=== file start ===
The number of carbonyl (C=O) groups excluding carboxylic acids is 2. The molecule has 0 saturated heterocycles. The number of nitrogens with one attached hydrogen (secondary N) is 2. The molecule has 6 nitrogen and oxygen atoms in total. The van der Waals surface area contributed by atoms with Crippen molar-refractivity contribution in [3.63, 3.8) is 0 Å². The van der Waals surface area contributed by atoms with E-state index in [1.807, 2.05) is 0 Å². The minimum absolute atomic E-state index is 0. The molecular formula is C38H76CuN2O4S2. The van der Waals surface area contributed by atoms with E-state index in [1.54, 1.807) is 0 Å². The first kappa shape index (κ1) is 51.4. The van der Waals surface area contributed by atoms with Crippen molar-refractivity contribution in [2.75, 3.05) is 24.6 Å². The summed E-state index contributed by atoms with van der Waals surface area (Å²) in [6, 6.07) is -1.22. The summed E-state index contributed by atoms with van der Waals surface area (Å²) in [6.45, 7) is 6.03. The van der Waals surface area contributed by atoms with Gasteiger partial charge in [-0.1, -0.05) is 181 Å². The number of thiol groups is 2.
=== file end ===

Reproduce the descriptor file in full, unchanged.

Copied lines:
The number of carbonyl (C=O) groups excluding carboxylic acids is 2. The molecule has 0 saturated heterocycles. The number of nitrogens with one attached hydrogen (secondary N) is 2. The molecule has 6 nitrogen and oxygen atoms in total. The van der Waals surface area contributed by atoms with Crippen molar-refractivity contribution in [3.63, 3.8) is 0 Å². The van der Waals surface area contributed by atoms with E-state index in [1.807, 2.05) is 0 Å². The minimum absolute atomic E-state index is 0. The molecular formula is C38H76CuN2O4S2. The van der Waals surface area contributed by atoms with E-state index in [1.54, 1.807) is 0 Å². The first kappa shape index (κ1) is 51.4. The van der Waals surface area contributed by atoms with Crippen molar-refractivity contribution in [2.75, 3.05) is 24.6 Å². The summed E-state index contributed by atoms with van der Waals surface area (Å²) in [6, 6.07) is -1.22. The summed E-state index contributed by atoms with van der Waals surface area (Å²) in [6.45, 7) is 6.03. The van der Waals surface area contributed by atoms with Gasteiger partial charge in [-0.1, -0.05) is 181 Å². The number of thiol groups is 2.